Options for Yard Waste Collection

On March 15, 2011, in Phase 2, Speaking Up, Video, by Justin

Darryl Drohomerski, Manager of Solid Waste Services with the City of Winnipeg shares two options for residential yard waste collection and composting: Biweekly pickup from April to November or 4 pickups a year (2 in the Spring and 2 in the Fall)

Video Transcript:

Hello I’m Darryl Drohomerski, Manager of Solid Waste Services with the City of Winnipeg.

Through Phase 1 of the Garbage and Recycling Master Plan, we heard that Winnipeggers wanted more options for composting yard waste.

From May until October, the amount of residential garbage going to Brady Landfill increases about 50%, and a lot of that comes from yard waste such as leaves, grass clippings, and tree trimmings.

Yard waste is a valuable resource when composted properly. But when it’s thrown into our garbage, it contributes to our greenhouse gas emissions and produces a toxic liquid called leachate. It also shortens the life of our landfill and costs us millions of dollars to collect, dispose and treat. About 5,000 tonnes are composted each year through the City’s existing programs.

We would like your feedback on two options that could keep even more yard waste out of the landfill.

In the first option, we would collect your yard waste from the curb every two weeks between April and November, and then compost it.

This program would cost about $3.5 million a year, and would collect another 20,000 tonnes of material, composting 4 times as much as we do now.

In the second option, we would collect your yard waste from the curb a total of four times — twice in the spring and twice in the fall.

This option would cost an estimated $1.4 million per year and would compost another 5,000 tonnes.

Both options would also feature permanent community yard waste depots throughout the city.

Every tonne of yard waste we throw out is equal to the annual greenhouse gas emissions of 4 passenger cars. Curbside yard waste pickup has the potential to remove emissions equivalent to 20,000 to 80,000 vehicles every year.

Collecting and composting our yard waste is an important step in reducing the amount of landfilled garbage by 50%.

Which option do you prefer — biweekly collection during the growing season or two collections in the spring and two in the fall? Which option do you think is best for Winnipeg?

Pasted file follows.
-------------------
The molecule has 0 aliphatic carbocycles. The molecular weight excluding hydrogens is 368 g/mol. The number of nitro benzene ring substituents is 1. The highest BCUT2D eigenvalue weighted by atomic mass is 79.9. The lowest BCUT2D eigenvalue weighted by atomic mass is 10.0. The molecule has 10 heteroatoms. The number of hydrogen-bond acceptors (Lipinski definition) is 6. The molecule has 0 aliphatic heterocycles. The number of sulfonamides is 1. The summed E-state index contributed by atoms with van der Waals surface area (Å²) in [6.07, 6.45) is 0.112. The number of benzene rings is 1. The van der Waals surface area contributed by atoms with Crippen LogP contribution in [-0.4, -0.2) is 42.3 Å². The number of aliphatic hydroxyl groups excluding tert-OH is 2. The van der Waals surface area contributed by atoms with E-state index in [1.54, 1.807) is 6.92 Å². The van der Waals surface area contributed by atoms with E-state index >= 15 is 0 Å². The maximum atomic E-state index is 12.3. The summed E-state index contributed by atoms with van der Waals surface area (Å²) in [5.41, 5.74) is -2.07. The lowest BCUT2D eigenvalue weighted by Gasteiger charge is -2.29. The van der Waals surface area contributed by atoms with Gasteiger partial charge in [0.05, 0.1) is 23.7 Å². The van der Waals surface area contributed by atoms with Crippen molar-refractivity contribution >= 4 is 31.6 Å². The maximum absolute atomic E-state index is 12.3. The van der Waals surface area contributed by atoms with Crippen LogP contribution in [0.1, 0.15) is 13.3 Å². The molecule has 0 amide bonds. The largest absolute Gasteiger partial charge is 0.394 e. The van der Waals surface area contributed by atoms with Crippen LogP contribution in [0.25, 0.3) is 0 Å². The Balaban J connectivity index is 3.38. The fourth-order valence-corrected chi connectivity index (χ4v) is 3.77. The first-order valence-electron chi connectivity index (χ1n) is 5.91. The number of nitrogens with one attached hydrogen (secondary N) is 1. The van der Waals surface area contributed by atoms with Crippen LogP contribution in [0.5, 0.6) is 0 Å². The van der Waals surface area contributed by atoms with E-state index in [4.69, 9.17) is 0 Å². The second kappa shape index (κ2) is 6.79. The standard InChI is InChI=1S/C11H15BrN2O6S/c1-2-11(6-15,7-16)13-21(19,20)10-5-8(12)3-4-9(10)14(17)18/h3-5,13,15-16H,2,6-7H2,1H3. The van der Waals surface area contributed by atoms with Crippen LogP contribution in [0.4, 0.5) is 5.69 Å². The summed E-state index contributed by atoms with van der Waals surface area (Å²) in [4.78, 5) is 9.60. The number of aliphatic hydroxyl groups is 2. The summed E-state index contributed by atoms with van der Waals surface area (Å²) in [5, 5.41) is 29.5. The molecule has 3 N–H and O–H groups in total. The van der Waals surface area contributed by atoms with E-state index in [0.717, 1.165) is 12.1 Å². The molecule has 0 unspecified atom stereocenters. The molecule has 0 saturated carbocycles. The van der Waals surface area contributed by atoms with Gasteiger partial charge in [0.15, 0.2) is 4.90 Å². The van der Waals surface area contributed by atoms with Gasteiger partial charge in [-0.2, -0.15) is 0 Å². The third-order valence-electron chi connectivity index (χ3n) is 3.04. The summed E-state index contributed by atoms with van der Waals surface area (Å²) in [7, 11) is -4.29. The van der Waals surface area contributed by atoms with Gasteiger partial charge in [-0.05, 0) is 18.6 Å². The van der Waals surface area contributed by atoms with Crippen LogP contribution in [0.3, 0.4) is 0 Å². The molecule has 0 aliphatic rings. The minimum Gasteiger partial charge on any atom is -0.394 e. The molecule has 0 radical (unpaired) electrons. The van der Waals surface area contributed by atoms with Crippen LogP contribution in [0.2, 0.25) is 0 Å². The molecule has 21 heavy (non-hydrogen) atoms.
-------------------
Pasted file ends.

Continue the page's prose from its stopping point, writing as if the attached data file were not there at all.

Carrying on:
For more information or to give us your feedback on yard waste collection and the Garbage and Recycling Master Plan, visit us at SpeakUpWinnipeg.com.

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11 Responses to Options for Yard Waste Collection

  1. Annie says:

    Yard waste pick up every two weeks, please! We have a heavily treed yard, so even though clippings are mulched in, if there's a wind there are lots of twigs and branches, i.e. twice in spring and fall would NOT work at all. Come on, we have this huge urban forest, something to be proud of! Let's take care of it! Never mind the 55 bags of leaves in the fall…yes, 55. In my car I can fit, maybe, 4 or 5?

  2. Gord Richardson says:

    I have a service that looks after my yard and they use composting mowers. As far as spring and fall clean-ups are concerned, the service folks come when weather permits and when the spirit moves them. Whether or not these activities would consistently match the 2 spring & 2 fall yard waste pick-ups is a concern, but clearly, bi-weekly yard waste collections would be excessive in my case. I'm a senior with a small car so hauling spring and fall yard waste to the 'Leaf it with us' depots is impossible. I'm sure my yard service could meet the spring and fall pick-ups if each was expanded from 2 to 3 weeks. I'm sure others may have the same concern over hitting the target dates but for different reasons such as illness, absence on business and the like.

  3. V. Seib says:

    The automated rolling cart will not hold enough yard wastage from Charleswood large yards and many trees.
    Every spring I rake up the leftover leaves my neighbor's trees have left on my yard over the winter and every fall I mulch the grass clippings and leaves from my large yard in Charleswood.